Find a pandemonium girl
in the burning city. She’ll be
in her nightgown, smelling like
the sag to drown, the stink of cabbage.
Peel it from her muggy chest
and scrub her skin poppy red.
Next, slice her ring finger
with diamond prongs. Bleed
smokestack ribbons from her veins
and give her a mantle and chimney instead.
Let her mop the copper puddle
from the linoleum instead.
Give her daffodils and flower bins
and a child and a broom.
Watch her water them with green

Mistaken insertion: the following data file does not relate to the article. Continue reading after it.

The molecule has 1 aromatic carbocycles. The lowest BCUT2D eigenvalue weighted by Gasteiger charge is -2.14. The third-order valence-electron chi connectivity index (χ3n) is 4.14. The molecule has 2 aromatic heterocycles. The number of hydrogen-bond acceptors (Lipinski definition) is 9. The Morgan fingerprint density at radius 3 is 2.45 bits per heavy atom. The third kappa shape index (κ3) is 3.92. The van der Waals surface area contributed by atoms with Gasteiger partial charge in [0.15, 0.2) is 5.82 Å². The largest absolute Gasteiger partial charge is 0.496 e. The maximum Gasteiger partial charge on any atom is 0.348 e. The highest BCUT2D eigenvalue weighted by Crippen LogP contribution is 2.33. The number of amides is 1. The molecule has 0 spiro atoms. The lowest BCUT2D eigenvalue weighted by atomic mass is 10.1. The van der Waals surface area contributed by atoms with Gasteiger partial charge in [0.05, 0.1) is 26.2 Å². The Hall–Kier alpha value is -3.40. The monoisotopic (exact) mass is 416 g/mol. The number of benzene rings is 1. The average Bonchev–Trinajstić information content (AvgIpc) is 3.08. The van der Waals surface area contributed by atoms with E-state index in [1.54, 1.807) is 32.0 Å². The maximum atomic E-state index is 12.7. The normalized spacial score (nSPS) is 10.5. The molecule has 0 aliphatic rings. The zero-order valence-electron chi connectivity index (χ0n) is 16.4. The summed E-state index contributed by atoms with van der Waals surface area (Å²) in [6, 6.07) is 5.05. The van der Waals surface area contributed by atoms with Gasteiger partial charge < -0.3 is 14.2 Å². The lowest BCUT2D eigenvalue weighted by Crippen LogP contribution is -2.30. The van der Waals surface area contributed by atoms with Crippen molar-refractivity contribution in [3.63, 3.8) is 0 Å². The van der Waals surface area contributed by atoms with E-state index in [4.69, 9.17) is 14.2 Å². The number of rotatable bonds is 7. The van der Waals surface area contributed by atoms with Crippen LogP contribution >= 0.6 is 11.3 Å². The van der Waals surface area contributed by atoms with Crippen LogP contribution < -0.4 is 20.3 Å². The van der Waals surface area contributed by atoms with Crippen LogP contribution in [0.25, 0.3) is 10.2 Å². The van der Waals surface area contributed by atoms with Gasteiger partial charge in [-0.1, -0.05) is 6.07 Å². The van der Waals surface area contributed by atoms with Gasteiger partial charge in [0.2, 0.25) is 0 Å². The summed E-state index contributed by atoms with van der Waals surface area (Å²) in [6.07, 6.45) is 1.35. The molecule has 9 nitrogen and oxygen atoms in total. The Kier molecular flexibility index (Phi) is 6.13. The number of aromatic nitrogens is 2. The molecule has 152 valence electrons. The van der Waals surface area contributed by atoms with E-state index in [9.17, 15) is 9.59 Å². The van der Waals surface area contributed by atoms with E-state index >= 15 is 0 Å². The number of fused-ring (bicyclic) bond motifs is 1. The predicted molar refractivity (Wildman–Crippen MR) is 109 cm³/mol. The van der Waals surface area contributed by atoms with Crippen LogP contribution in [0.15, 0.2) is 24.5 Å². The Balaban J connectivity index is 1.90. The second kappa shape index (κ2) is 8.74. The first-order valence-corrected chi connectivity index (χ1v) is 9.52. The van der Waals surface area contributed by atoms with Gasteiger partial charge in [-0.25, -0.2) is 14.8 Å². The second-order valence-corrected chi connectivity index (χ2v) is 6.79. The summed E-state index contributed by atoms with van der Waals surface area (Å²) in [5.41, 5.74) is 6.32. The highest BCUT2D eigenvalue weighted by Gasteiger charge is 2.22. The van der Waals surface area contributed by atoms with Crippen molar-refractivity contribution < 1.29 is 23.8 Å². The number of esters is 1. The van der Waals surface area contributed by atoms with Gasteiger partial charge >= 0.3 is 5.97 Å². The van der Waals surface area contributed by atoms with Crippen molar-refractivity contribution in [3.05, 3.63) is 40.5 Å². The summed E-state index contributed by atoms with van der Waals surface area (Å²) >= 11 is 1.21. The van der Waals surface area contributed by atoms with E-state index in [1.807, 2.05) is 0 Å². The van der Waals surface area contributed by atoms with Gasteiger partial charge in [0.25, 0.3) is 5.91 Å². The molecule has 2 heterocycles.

hands. She’ll mumble psalms
and make flashbulb memories
of the zooming wilderness of their growth.
When she dies, bury her in white
and remember her as a mother, a wife,
a sister, a daughter. Remember her
a casserole, a clothespin, a quilt.
Later, clouds will wash away the dirt,
the steel bones that you could never soften.